recently gave her first public interview since she was shot in the head almost a year ago. Her journey — from critically ill patient to someone whose personality was largely intact but still struggled with words — has increased awareness and interest in speech and language impairments.
Cynthia Thompson, a Ralph and Jean Sundin professor of communication sciences at
, is one of the nation's leading experts in the kind of deficits exhibited by Giffords, called aphasia. It affects 1 million Americans and by 2020, the numbers are expected to double.
For almost two decades, Thompson's research has focused on how language is recovered in persons with brain damage. She weighed in on the topic recently.
Q. What is aphasia?
A. It's a language disorder affecting the ability to understand and/or produce spoken and/or written language caused by
— or other injury — that disrupts blood supply to regions of the brain involved in processing language.
Q. What is a key finding of your research?
A. We used to think that patients with a brain injury like Gabby Giffords' did not get better after a certain length of time — that there was a window of time to improve, called spontaneous recovery. But we now know that the brain is an organ of plasticity and it continues to change and improve throughout life.
Q. How did you reach this conclusion?
A. Using experimental training protocols. … My research team to date has trained more than 80 individuals (all in the chronic stage of aphasia, often several years post-stroke), with 90 percent showing significant improvement in language ability. In contrast, control participants … showed little if any language improvement. We also used functional magnetic resonance imaging to study how the brain functions before and after treatment. Results showed evidence of neural reorganization in those who received treatment.
Q. Anything else you've learned?
A. That the brain can recover and respond even 10 years after the original injury. But too often, medical insurance will pay only for a few weeks or months of speech-language therapy. Once a patient stabilizes, they are likely to be discharged before reaching maximum gains. The insurance hasn't really caught up with the research.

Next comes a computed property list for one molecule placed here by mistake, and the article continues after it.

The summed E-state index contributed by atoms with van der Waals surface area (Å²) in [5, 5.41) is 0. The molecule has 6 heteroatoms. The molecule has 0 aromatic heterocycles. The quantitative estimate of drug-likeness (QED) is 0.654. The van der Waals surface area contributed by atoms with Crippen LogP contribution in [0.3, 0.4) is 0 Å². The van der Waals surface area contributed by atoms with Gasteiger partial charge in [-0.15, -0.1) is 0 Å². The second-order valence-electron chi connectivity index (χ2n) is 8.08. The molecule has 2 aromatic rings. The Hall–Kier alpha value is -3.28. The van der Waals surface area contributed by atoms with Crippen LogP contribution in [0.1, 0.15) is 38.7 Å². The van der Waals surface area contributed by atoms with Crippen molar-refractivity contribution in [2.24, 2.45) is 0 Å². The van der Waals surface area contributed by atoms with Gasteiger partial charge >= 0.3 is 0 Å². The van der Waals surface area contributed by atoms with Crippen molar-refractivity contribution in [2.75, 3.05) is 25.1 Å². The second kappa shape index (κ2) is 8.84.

Q. Giffords, of course, is young, healthy and has resources. Can you see the same kind of progress in an older person?
A. Yes. Age is not necessarily a determinant in whether someone's speech improves. There are other factors, such as treatment, motivation and environment. Involvement in social and group activities, where there is language stimulation, rather than being isolated, can affect recovery. When it comes to language, there's a lot of truth to the adage of "use it or lose it."
Q. How do you explain people who have trouble speaking but are able to sing fluently?
A. Singing, or music in general, involves neural networks that differ from language. In particular, the right hemisphere is recruited more so for music than for language. Hence, people with aphasia — with left hemisphere brain damage — often retain the ability to sing. Some treatments for aphasia exploit this ability and pair music and singing with language production. One such treatment, called melodic intonation therapy, is likely what Giffords was provided, but I don't know that for sure.
Q. If you notice a change in someone's speech and language, what should you do?
A. You'd want to see specialists in cognitive disorders — a neurologist, neuropsychologist, speech-language pathologist — as soon as possible for testing. Changes can occur for many reasons other than stroke or degenerative disease. It's important to see a team of specialists to understand what's going on.
Q. Why is this an important public health issue?
A. Because of the aging population, the number of stroke-prone individuals will increase. The incidence doubles each decade after age 55. Speech and language affects everything, from work to friendships. If you can't communicate, it's very difficult to participate in life.